Inverse Kinematics

The most common form of animation uses Forward Kinematics where each bone is given a specific rotation which it adds to the rotation of its parent. So you rotate the shoulder and the elbow moves accordingly because it is a child of the shoulder. You rotate the elbow and the hand moves accordingly. And so on.

But sometimes it is desirable to directly control the end point instead. With Inverse Kinematics, you specify the desired position of a hand or foot and the IK system figures out how to rotate the bones to get it there. This can be used to have a hand reach a specific point such as a door handle or adjusting the height of a foot to match the terrain.

Animancer allows you to use Unity's inbuilt Humanoid IK system in mostly the same way you would with Mecanim. The main difference is that you enable it by setting AnimancerLayer.ApplyFootIK or AnimancerLayer.ApplyAnimatorIK (or the same properties in a specific AnimancerState) instead of enabling it with toggles in an Animator Controller.

You can also enable/disable IK using the Context Menu Functions in the AnimancerComponent Inspector for testing purposes (the setting will not be stored in the scene or prefab, so you will always need to enable Ik with a script to use it at runtime).

The Inverse Kinematics examples demonstrate the use of this feature.

Foot IK

Foot IK allows Unity to make the character's feet more closely match the original animation's positions after retargeting it from the animation's rig to the model's rig. This can help reduce foot sliding caused by differing rig proportions, but it also often has undesirable results so it should be selected on a case by case basis.

void EnableFootIK(AnimancerComponent animancer, AnimationClip clip)
{
    var state = animancer.States.GetOrCreate(clip);
    state.ApplyFootIK = true;
    // Can also be set per-layer like below.
}

This is equivalent to the Foot IK toggle in an Animator Controller state:

Internally, when Unity creates an AnimationClipPlayable it actually starts with the Foot IK enabled by default. Unity Support says this is "by design" since they believe it looks better, however this default is not mentioned anywhere in the Unity Manual and many users complained about the foot pose being different from the original animation when using Animancer so it simply disables Foot IK when the playable is created (unless you set AnimancerLayer.DefaultApplyFootIK = true beforehand).

IK Pass

The IK Pass causes Unity to call the OnAnimatorIK(int layerIndex) method every frame in any scripts attached to the same object as the Animator.

void EnableIKPass(AnimancerComponent animancer, int layerIndex)
{
    animancer.Layers[layerIndex].ApplyAnimatorIK = true;
    // Can also be set per-state like above.
}

This is equivalent to the IK Pass toggle in an Animator Controller layer, except that due to limitations in the Playables API the layerIndex Unity passes into OnAnimatorIK will always be zero:

As outlined in the Unity Versions section, using the IK Pass with Animancer requires Unity 2018.1 or newer. However, 2018.3 is recommended because a bug in earlier versions prevented the OnAnimatorIK method from being called while fading between animations (specifically, it would only be called while at least one animation had its AnimancerNode.Weight == 1). This only applies to Unity's inbuilt IK Pass so other systems that do not use the OnAnimatorIK method will not have the same issue.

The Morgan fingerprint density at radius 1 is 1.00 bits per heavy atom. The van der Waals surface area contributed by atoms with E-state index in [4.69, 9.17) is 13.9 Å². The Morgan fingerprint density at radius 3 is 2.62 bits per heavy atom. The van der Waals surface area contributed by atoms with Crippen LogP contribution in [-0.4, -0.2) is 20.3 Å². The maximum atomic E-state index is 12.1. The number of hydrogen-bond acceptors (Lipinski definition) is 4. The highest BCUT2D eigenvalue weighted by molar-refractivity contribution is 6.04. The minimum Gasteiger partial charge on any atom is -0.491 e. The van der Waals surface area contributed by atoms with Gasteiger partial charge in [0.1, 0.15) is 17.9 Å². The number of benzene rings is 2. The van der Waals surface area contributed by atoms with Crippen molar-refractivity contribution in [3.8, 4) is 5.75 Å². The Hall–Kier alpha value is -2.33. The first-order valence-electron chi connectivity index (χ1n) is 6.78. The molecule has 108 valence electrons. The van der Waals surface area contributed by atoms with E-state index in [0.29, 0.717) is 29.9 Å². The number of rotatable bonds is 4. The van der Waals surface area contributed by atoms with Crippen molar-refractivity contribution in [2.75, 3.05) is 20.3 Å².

Exposed Curves

It is quite common to use an AnimationCurve in an AnimationClip to control the weight of the IK.

Normally to access a custom curve at runtime you would add a float parameter with the same name to your AnimatorController so that Unity will automatically update it and you can then read the value from that parameter to control the weight of the IK each frame. However, the Playables API has no such parameters, nor any similar method for evaluating an animation curve inside a clip (other than using a ControllerState to play an Animator Controller). You could simply store the AnimationCurve separately from the AnimationClip, but it is usually much easier to set up as part of the animation so that you can preview it as you configure the curve relative to the timing of the animation.

Animancer uses ExposedCurves to solve this problem by extracting a chosen curve from an AnimationClip in the Unity Editor and serializing it in the ExposedCurve so it can be evaluated at runtime:

  1. Create an ExposedCurve using Assets/Create/Animancer/Exposed Curve.
  2. Assign the AnimationClip containing the curve and enter the Property Name of the curve.
  3. Any future changes to the original curve in the AnimationClip will automatically be retrieved by the ExposedCurve. Unfortunately it is not currently possible to edit the curve using the ExposedCurve Inspector. You need to edit the curve in the Animation window or the model import settings.
  4. Reference that asset in your script and evaluate it during OnAnimatorIK to determine how much weight to give the IK system during each frame. 0 means the limb will be fully controlled by the animation while 1 means the IK system will be fully in control.
[SerializeField]
private AnimancerComponent _Animancer;

[SerializeField]
private ExposedCurve _LeftFootWeight;

private void OnAnimatorIK(int layerIndex)
{
    var weight = _LeftFootWeight.Evaluate(_Animancer);
    _Animancer.Animator.SetIKPositionWeight(AvatarIKGoal.LeftFoot, weight);
}

The Uneven Ground example demonstrates the use of this feature in more detail.